Security guards may have been involved in 1988 explosion that killed 6 Kansas City firefighters
Bryan Sheppard, who won a lawsuit to obtain Department of Justice records, said the government knew more than a decade ago that other individuals may have been involved. On Tuesday, Jackson County Prosecutor Jean Peters Baker said her office would review the evidence for possible charges.
Newly released government documents involving a 1988 arson fire that killed six Kansas City firefighters affirm the guilt of five people who were convicted of the crime but also find that two other individuals may have been involved.
The review, prompted by a series of investigative stories in The Kansas City Star, was conducted by the Criminal Division of the Justice Department over a three-year period from 2008 to 2011.
Until recently, the government had released only a condensed, highly redacted copy of its review. But after one of the convicted defendants, Bryan Sheppard, sued for the release of the entire report under the Freedom of Information Act, a federal judge last year ordered the government to disclose the report to Sheppard.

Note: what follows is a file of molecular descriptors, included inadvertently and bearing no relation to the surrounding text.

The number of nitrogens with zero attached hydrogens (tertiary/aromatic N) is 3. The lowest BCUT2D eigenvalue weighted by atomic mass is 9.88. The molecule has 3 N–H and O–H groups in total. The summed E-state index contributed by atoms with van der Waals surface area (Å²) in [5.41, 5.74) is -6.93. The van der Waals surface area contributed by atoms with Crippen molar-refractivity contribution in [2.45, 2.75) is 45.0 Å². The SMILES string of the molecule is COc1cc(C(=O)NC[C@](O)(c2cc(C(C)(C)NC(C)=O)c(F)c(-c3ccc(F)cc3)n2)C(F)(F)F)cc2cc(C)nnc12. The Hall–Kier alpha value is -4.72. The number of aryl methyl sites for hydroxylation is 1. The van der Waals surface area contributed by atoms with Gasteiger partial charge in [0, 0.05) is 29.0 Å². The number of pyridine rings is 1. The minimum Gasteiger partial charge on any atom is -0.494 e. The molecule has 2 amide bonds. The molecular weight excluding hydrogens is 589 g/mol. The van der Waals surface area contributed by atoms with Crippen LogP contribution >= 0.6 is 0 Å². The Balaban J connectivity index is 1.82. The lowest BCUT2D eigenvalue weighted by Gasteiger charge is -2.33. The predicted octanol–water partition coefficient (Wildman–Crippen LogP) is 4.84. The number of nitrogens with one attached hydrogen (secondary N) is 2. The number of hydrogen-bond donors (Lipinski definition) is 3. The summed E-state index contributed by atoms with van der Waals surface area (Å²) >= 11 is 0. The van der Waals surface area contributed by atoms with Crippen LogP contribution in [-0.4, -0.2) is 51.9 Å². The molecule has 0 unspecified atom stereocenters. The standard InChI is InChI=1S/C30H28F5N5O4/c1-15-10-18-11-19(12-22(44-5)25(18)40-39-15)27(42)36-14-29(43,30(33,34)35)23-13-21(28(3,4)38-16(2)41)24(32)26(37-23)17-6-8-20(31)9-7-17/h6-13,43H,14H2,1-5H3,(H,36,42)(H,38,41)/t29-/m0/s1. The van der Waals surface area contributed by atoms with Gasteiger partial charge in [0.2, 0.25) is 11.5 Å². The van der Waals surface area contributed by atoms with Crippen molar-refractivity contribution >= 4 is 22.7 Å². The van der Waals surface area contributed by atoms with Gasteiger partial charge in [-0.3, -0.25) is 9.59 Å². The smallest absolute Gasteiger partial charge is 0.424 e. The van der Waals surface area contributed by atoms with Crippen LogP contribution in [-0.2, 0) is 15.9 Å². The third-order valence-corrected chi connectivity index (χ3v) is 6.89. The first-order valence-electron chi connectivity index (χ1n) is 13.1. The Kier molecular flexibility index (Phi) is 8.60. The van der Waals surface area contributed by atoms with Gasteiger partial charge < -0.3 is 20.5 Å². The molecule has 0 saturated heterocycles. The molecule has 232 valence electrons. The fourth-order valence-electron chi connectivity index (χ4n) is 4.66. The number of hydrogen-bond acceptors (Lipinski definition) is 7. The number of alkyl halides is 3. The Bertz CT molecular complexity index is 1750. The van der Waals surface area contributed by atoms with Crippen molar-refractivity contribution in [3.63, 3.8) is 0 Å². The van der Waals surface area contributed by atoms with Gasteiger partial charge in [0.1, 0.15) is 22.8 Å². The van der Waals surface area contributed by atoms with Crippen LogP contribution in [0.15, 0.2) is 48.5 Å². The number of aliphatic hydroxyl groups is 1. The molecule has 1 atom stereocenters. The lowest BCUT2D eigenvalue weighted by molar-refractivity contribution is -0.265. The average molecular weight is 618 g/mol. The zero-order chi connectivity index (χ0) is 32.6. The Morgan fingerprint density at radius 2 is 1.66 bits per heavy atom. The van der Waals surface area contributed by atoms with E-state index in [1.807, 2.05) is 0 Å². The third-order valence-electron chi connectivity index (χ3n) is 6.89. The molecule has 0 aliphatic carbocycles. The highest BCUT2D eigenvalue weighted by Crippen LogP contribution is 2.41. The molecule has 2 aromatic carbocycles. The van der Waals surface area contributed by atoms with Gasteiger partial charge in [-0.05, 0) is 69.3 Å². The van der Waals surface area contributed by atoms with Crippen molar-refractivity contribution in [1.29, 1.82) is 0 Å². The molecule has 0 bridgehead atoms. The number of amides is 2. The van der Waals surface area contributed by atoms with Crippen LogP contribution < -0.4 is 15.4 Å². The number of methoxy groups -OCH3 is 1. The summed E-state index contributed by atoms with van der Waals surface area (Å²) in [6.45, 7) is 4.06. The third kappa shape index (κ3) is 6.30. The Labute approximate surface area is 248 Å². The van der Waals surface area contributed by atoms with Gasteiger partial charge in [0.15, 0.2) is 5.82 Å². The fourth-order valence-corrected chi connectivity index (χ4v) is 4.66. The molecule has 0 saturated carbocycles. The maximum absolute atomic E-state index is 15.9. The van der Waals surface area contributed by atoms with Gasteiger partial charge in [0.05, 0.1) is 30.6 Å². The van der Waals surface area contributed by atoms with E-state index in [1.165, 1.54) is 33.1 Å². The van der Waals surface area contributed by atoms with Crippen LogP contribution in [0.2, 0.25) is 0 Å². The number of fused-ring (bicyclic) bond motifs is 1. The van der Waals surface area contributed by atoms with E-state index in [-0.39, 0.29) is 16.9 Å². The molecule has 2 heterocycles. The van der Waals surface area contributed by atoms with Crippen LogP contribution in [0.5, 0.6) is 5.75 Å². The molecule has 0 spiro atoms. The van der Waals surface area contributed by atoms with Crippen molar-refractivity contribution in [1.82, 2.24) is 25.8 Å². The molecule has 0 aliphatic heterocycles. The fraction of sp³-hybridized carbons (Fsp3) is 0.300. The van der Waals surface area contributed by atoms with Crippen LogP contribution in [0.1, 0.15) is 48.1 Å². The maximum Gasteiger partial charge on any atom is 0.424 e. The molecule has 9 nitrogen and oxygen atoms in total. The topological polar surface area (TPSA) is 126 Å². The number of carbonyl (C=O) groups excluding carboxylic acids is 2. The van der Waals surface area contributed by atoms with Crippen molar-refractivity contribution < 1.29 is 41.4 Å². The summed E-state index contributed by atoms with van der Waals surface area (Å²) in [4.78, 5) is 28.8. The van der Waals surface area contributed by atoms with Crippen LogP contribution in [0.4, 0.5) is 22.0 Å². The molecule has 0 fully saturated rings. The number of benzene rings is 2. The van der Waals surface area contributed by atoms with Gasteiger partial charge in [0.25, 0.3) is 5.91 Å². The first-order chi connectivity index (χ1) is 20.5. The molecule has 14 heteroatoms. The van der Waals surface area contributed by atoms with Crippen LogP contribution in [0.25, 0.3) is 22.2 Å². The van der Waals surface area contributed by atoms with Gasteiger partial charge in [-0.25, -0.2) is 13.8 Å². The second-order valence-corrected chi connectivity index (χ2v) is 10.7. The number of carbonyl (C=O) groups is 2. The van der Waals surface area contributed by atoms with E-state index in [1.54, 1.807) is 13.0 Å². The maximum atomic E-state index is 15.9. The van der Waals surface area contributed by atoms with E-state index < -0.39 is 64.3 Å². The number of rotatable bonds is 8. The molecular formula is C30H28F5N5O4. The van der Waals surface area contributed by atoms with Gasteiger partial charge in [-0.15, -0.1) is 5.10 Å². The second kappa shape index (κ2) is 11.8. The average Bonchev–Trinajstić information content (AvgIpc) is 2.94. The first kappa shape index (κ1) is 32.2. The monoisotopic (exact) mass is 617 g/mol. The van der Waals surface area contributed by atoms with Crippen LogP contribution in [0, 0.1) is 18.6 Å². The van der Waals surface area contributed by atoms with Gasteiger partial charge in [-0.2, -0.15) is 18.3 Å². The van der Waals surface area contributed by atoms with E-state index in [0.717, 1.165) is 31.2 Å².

The 117 pages of slightly redacted government documents, which a representative of Sheppard provided to KCUR, stated that “the review team did not find any credible support for the Star’s allegations.”
The Star’s investigation, a series of articles by the late Mike McGraw in 2007, 2008 and 2009, reported that witnesses had been pressured by law enforcement to provide false testimony and that new evidence showed two security guards at the construction site where the arson occurred had set the fire, not the defendants.
But while the government’s review found the security guards may have been involved in the arson, it also concluded that newly developed information about their possible involvement “would not have called into question the defendants’ guilt of the crimes charged.”
Sheppard, in a phone interview with KCUR, reiterated his claim of innocence and said the government’s conclusion about the defendants’ guilt was already known when the condensed, redacted report was released in 2011.
What's noteworthy about the newly released batch of documents, he said, was that the government knew more than a decade ago that other individuals may have been involved.
“It doesn’t matter to me what the public feels about my guilt or innocence,” Sheppard said. “It’s not about that. It’s about uncovering the truth about this case and getting the right people incarcerated.”